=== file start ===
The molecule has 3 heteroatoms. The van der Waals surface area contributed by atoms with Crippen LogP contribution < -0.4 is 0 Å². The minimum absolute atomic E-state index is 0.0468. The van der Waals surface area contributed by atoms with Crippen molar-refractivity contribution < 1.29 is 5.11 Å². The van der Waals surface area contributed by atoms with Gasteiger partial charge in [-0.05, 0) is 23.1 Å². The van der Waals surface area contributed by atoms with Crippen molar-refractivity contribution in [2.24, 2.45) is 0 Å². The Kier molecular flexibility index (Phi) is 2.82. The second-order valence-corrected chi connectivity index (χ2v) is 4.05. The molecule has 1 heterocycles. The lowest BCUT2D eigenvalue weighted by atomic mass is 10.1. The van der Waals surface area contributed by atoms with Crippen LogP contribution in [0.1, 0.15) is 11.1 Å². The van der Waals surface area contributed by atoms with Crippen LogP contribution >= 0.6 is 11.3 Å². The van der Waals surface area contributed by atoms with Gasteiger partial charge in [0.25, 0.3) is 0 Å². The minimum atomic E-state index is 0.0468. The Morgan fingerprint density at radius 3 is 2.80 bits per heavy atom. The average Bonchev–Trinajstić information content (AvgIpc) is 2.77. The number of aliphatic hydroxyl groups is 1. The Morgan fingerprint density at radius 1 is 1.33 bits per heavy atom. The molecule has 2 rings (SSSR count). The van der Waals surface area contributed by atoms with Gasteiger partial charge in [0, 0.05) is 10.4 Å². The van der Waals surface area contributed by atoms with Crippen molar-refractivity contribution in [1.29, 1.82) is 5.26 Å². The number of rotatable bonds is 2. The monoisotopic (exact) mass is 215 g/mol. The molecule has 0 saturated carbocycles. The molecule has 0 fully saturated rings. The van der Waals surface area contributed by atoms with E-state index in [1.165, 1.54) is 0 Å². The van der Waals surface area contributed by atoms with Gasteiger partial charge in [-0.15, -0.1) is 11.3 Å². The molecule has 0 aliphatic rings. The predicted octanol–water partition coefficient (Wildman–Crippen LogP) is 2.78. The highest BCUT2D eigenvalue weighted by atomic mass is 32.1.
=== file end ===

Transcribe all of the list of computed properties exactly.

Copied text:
The molecule has 3 heteroatoms. The van der Waals surface area contributed by atoms with Crippen LogP contribution < -0.4 is 0 Å². The minimum absolute atomic E-state index is 0.0468. The van der Waals surface area contributed by atoms with Crippen molar-refractivity contribution < 1.29 is 5.11 Å². The van der Waals surface area contributed by atoms with Gasteiger partial charge in [-0.05, 0) is 23.1 Å². The van der Waals surface area contributed by atoms with Crippen molar-refractivity contribution in [2.24, 2.45) is 0 Å². The Kier molecular flexibility index (Phi) is 2.82. The second-order valence-corrected chi connectivity index (χ2v) is 4.05. The molecule has 1 heterocycles. The lowest BCUT2D eigenvalue weighted by atomic mass is 10.1. The van der Waals surface area contributed by atoms with Crippen LogP contribution in [0.1, 0.15) is 11.1 Å². The van der Waals surface area contributed by atoms with Crippen LogP contribution >= 0.6 is 11.3 Å². The van der Waals surface area contributed by atoms with Gasteiger partial charge in [0.25, 0.3) is 0 Å². The minimum atomic E-state index is 0.0468. The Morgan fingerprint density at radius 3 is 2.80 bits per heavy atom. The average Bonchev–Trinajstić information content (AvgIpc) is 2.77. The number of aliphatic hydroxyl groups is 1. The Morgan fingerprint density at radius 1 is 1.33 bits per heavy atom. The molecule has 2 rings (SSSR count). The van der Waals surface area contributed by atoms with Gasteiger partial charge in [0, 0.05) is 10.4 Å². The van der Waals surface area contributed by atoms with Crippen molar-refractivity contribution in [1.29, 1.82) is 5.26 Å². The number of rotatable bonds is 2. The monoisotopic (exact) mass is 215 g/mol. The molecule has 0 saturated carbocycles. The molecule has 0 fully saturated rings. The van der Waals surface area contributed by atoms with E-state index in [1.165, 1.54) is 0 Å². The van der Waals surface area contributed by atoms with Gasteiger partial charge in [-0.15, -0.1) is 11.3 Å². The molecule has 0 aliphatic rings. The predicted octanol–water partition coefficient (Wildman–Crippen LogP) is 2.78. The highest BCUT2D eigenvalue weighted by atomic mass is 32.1.